Reactive Food Gathering

  • Robert Logie
  • Jon G. Hall
  • Kevin G. Waugh
Part of the Lecture Notes in Computer Science book series (LNCS, volume 3900)


This short paper describes a simple agent system aimed at addressing the food gathering problem set for the 2005 CLIMA contest. Our system is implemented as a collection of reactive agents which dynamically switch between a number of behaviours depending on interaction with their environment. Our agents maintain no internal representation of their environment and operate purely in response to their immediate surroundings. The agents collectively map the environment co-operating indirectly via environmental markers and they use these markers to assist them in locating the depot when they discover food. The required behaviour emerges from the interaction between agents and the marked environment. Despite the simplicity of the agents and their behaviours formal description is difficult. We concentrate more on identifying interesting problems in characterising system exhibiting emergent behaviour and outline possible logic approaches to dealing with them.

The application (and one or two other systems addressing the same problem in a different manner) can be downloaded from:


Multiagent System Agent Behaviour Deontic Logic Agent Level Emergent Behaviour 


Unable to display preview. Download preview PDF.

Unable to display preview. Download preview PDF.


  1. 1.
    Lomuscio, A., Sergot, M.: Deontic interpreted systems. Studia Logica 75, 63–92 (2003)MathSciNetCrossRefMATHGoogle Scholar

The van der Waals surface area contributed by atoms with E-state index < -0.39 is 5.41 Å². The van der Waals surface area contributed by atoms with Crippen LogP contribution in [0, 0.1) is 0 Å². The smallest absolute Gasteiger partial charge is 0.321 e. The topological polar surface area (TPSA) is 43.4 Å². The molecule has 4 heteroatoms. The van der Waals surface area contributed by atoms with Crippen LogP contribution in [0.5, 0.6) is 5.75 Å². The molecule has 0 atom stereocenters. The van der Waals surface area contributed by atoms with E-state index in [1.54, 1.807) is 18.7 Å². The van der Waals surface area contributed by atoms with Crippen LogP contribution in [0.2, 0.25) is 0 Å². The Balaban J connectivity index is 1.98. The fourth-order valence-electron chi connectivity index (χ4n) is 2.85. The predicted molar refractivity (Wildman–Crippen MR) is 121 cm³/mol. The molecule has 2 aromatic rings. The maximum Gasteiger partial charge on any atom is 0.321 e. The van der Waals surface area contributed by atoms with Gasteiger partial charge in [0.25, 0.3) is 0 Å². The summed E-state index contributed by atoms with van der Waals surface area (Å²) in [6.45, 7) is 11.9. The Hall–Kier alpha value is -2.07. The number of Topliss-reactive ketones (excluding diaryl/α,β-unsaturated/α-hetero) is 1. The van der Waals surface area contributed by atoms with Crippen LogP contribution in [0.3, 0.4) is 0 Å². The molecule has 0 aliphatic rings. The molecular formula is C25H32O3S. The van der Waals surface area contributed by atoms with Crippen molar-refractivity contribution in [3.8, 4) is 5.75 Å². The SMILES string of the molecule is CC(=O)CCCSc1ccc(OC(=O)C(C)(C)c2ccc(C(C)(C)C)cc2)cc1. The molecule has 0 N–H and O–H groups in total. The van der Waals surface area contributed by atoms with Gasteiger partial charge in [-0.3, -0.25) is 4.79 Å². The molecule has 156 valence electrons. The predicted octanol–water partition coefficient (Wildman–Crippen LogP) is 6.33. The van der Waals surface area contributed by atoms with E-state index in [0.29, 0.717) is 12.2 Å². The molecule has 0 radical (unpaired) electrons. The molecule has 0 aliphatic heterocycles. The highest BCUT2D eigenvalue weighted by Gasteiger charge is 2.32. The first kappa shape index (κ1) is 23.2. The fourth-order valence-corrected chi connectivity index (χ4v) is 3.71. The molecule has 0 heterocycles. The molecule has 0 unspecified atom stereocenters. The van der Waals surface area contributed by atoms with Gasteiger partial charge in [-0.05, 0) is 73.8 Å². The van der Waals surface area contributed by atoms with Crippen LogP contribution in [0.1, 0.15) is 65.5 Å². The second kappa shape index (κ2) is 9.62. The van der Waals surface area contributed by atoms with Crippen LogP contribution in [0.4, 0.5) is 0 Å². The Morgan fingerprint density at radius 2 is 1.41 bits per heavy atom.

2. 2.
    Jennings, N., Sycara, K., Wooldridge, M.: A roadmap of agent research and development. Autonomous Agents and Multi-Agent Systems 1, 7–38 (1998)CrossRefGoogle Scholar
  3. 3.
    Bonabeau, E., Dorigo, M., Theraulaz, G.: Swarm Intelligence - from nature to artificial systems. Santa Fe institute studies in the sciences of complexity. OUP (1999)Google Scholar
  4. 4.
    Horty, J.: Agency and deontic logic. OUP (2001)Google Scholar
  5. 5.
    van der Torre, L.W.N., Tan, Y.: An update semantics for deontic reasoning. In: Prakken, H., McNamara, P. (eds.) Norms, Logics and Information Systems. New Studies in Deontic Logic and Computer Science. IOS Press, Amsterdam (1998)Google Scholar
  6. 6.
    Conte, R., Castelfranchi, C.: Cognitive and social action. UCL press (1995)Google Scholar
  7. 7.
    Boella, G., van der Torre, L.W.N.: Fulfilling or violating obligations in normative multiagent systems. In: IAT, pp. 483–486. IEEE Computer Society, Los Alamitos (2004)Google Scholar
  8. 8.
    Boella, G., van der Torre, L.W.N.: Attributing mental attitudes to normative systems. In: AAMAS, pp. 942–943. ACM, New York (2003)Google Scholar
  9. 9.
    Lomuscio, A., Sergot, M.: Investigations in grounded semantics for multiagent systems specfications via deontic logic. Technical report, Imperial College, London (2000) Google Scholar
  10. 10.
    Halpern, J.Y.: Reasoning about knowledge: a survey. In: Handbook of Logic in Artificial Intelligence and Logic Programming, pp. 1–34. Oxford University Press, Oxford (1995)Google Scholar
  11. 11.
    Fagin, R., Halpern, J.Y., Moses, Y., Vardi, M.Y.: Reasoning About Knowledge. MIT Press, Cambridge (1995)MATHGoogle Scholar
  12. 12.
    Boella, G., van der Torre, L.W.N.: Norm governed multiagent systems: The delegation of control to autonomous agents. In: IAT, pp. 329–335. IEEE Computer Society, Los Alamitos (2003)Google Scholar

Copyright information

© Springer-Verlag Berlin Heidelberg 2006

Authors and Affiliations

  • Robert Logie
    • 1
  • Jon G. Hall
    • 2
  • Kevin G. Waugh
    • 2
  1. 1.Faculty of Computer ScienceOsaka Gakuin UniversityOsakaJapan
  2. 2.Department of Computing, Faculty of Mathematics and ComputingThe Open UniversityMilton KeynesEngland

Personalised recommendations